A huge mass of arctic air that descended on Wisconsin overnight dropped temperatures below zero and wind chills into dangerously low territory.
More than 50 school districts and private schools either canceled classes Friday or are opening a couple of hours later, according to the school closings list at NBC.com/weather/closings, across southwest, south-central and southeast Wisconsin.
Milwaukee Public Schools, the largest school district in the state, was among those that closed Friday, but the Madison school district remained open, even though no classes are being held due to a grade reporting day.
To deal with the bitter cold, local facilities in Madison that accommodate the homeless are staying open longer and are suspending occupancy limits so more people can be taken care of.
Public facilities, such as libraries, community centers and senior centers, also are places for people to go to to get out of the frigid weather.
27 Storm Track meteorologist Branden Borremans said Friday's high will reach just 1, with morning wind chills down to 30 below. The sun should shine a good part of the day, but we could see a few snow flurries in the afternoon.
The National Weather Service said low temperatures for Madison this weekend will be about 12 below Friday night, 2 below Saturday night and 1 below Sunday night, while daytime highs only reach 7 on Saturday and 8 on Sunday.
Adding to the bitterly cold weather will be another snowstorm set to move through south-central Wisconsin Sunday night into Monday, the third to hit the area in two weeks.
The National Weather Service said we could see up to 4 inches of snow Sunday night and heavier amounts on Monday, with winds gusting up to 25 mph on Monday to possibly produce whiteout conditions.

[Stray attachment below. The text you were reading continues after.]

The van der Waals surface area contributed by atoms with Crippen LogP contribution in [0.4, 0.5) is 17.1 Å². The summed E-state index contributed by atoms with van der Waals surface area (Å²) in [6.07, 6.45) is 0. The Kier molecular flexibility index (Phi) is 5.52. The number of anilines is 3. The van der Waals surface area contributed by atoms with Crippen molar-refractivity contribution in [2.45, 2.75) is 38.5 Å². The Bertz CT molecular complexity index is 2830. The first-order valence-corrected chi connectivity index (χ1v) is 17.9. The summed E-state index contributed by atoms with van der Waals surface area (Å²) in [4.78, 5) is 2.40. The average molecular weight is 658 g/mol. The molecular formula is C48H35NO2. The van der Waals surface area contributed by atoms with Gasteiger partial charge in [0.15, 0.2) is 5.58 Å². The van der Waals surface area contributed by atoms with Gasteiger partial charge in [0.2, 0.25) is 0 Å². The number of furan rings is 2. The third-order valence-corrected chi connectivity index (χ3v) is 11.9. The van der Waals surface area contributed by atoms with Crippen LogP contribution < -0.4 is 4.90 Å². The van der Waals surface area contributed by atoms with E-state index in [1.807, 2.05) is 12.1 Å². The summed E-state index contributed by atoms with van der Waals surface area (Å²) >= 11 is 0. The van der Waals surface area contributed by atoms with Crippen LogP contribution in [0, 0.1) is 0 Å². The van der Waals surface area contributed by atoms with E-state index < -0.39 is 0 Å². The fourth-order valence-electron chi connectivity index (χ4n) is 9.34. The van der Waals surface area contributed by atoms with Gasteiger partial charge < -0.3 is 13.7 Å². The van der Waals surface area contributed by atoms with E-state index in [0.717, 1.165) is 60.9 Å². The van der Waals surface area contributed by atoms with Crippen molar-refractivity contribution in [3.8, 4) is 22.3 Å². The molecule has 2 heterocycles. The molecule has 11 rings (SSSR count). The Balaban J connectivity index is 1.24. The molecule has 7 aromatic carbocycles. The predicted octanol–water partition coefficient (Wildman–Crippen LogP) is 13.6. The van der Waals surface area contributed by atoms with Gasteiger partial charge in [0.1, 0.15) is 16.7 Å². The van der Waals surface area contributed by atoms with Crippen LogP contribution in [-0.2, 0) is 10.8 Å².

Once the snow moves out, the coldest air of the winter is predicted to move in.
High temperatures of 2 below on Tuesday, 6 below on Wednesday, 0 on Thursday and 3 below on Friday are in the cards, with overnight lows of 4 below Monday night, 20 below Tuesday night, 15 below Wednesday night, 18 below Thursday night and 19 below next Friday night.
Those temperatures would be the coldest readings in Madison in over 20 years.
The Weather Service said wind chills are expected to be 35 below zero or worse from Tuesday through Friday.
Northern Wisconsin is forecast to see temperatures colder than 20 below and wind chill values at 35 below or worse.
Thursday was a pretty nice day in Madison when compared to what we are going to see the upcoming week.
The high of 22 was 5 degrees below normal and 33 degrees below the record high of 55 for Jan. 24, set in 1981.
The low of 1 below was 12 degrees below normal and 23 degrees above the record low of 24 below for the date, set in 1936.
A trace of precipitation (rain plus snow converted to liquid) fell at the airport, keeping the January and 2019 total at 2.03 inches, 1.08 inches above normal.
The record precipitation total on Jan. 24 was 1.42 inches, which came down as the record snowfall of 6.0 inches for the date.
During the meteorological winter of December through February, Madison has received 4.13 inches of precipitation, 1.44 inches above normal.
The trace of precipitation was due to 0.1 of an inch of snow, bringing the January total up to 11.9 inches, 1.9 inches above normal.
Madison has received 17.8 inches of snow for winter, 5.7 inches below normal, and 21.2 inches of snow during the snow season, 6.4 inches below normal.